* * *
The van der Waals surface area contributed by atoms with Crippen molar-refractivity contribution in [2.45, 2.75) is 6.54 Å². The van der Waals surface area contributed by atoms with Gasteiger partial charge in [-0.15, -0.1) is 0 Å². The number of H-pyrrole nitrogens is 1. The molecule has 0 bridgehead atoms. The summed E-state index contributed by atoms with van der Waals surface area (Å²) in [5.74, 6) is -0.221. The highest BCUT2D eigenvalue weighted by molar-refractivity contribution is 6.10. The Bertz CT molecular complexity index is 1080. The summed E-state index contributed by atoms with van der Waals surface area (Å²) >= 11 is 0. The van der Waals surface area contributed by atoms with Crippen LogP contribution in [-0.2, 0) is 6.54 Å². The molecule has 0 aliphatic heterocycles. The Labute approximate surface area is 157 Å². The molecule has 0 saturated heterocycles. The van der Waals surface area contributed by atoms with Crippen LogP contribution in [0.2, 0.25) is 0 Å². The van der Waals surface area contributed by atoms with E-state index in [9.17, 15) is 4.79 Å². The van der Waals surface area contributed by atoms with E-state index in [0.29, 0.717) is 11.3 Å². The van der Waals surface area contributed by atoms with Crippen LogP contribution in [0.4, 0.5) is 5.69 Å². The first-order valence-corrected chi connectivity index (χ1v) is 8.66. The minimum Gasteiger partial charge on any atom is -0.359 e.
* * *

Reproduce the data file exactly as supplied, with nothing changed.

The van der Waals surface area contributed by atoms with Crippen molar-refractivity contribution in [2.45, 2.75) is 6.54 Å². The van der Waals surface area contributed by atoms with Gasteiger partial charge in [-0.15, -0.1) is 0 Å². The number of H-pyrrole nitrogens is 1. The molecule has 0 bridgehead atoms. The summed E-state index contributed by atoms with van der Waals surface area (Å²) in [5.74, 6) is -0.221. The highest BCUT2D eigenvalue weighted by molar-refractivity contribution is 6.10. The Bertz CT molecular complexity index is 1080. The summed E-state index contributed by atoms with van der Waals surface area (Å²) >= 11 is 0. The van der Waals surface area contributed by atoms with Crippen LogP contribution in [-0.2, 0) is 6.54 Å². The molecule has 0 aliphatic heterocycles. The Labute approximate surface area is 157 Å². The molecule has 0 saturated heterocycles. The van der Waals surface area contributed by atoms with Crippen LogP contribution in [0.2, 0.25) is 0 Å². The van der Waals surface area contributed by atoms with E-state index in [9.17, 15) is 4.79 Å². The van der Waals surface area contributed by atoms with E-state index in [0.29, 0.717) is 11.3 Å². The van der Waals surface area contributed by atoms with Crippen LogP contribution in [0.4, 0.5) is 5.69 Å². The first-order valence-corrected chi connectivity index (χ1v) is 8.66. The minimum Gasteiger partial charge on any atom is -0.359 e.